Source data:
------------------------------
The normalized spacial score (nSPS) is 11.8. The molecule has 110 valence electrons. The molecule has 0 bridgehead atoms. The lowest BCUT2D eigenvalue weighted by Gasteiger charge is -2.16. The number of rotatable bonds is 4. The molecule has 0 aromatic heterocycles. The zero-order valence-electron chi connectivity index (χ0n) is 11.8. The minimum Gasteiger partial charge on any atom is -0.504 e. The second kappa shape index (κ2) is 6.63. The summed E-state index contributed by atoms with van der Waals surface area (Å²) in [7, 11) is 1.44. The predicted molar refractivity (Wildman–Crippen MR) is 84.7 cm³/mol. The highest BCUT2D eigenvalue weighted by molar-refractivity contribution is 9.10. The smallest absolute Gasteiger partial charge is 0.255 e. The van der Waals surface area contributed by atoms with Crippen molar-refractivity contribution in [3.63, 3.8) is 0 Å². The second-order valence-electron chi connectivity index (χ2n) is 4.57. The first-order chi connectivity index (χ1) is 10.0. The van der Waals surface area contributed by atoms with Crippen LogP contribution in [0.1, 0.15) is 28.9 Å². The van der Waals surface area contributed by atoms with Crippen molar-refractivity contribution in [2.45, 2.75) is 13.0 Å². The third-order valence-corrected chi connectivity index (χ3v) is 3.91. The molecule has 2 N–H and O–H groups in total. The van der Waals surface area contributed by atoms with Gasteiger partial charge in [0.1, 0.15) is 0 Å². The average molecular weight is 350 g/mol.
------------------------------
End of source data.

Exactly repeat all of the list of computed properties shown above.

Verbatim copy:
The normalized spacial score (nSPS) is 11.8. The molecule has 110 valence electrons. The molecule has 0 bridgehead atoms. The lowest BCUT2D eigenvalue weighted by Gasteiger charge is -2.16. The number of rotatable bonds is 4. The molecule has 0 aromatic heterocycles. The zero-order valence-electron chi connectivity index (χ0n) is 11.8. The minimum Gasteiger partial charge on any atom is -0.504 e. The second kappa shape index (κ2) is 6.63. The summed E-state index contributed by atoms with van der Waals surface area (Å²) in [7, 11) is 1.44. The predicted molar refractivity (Wildman–Crippen MR) is 84.7 cm³/mol. The highest BCUT2D eigenvalue weighted by molar-refractivity contribution is 9.10. The smallest absolute Gasteiger partial charge is 0.255 e. The van der Waals surface area contributed by atoms with Crippen molar-refractivity contribution in [3.63, 3.8) is 0 Å². The second-order valence-electron chi connectivity index (χ2n) is 4.57. The first-order chi connectivity index (χ1) is 10.0. The van der Waals surface area contributed by atoms with Crippen LogP contribution in [0.1, 0.15) is 28.9 Å². The van der Waals surface area contributed by atoms with Crippen molar-refractivity contribution in [2.45, 2.75) is 13.0 Å². The third-order valence-corrected chi connectivity index (χ3v) is 3.91. The molecule has 2 N–H and O–H groups in total. The van der Waals surface area contributed by atoms with Gasteiger partial charge in [0.1, 0.15) is 0 Å². The average molecular weight is 350 g/mol.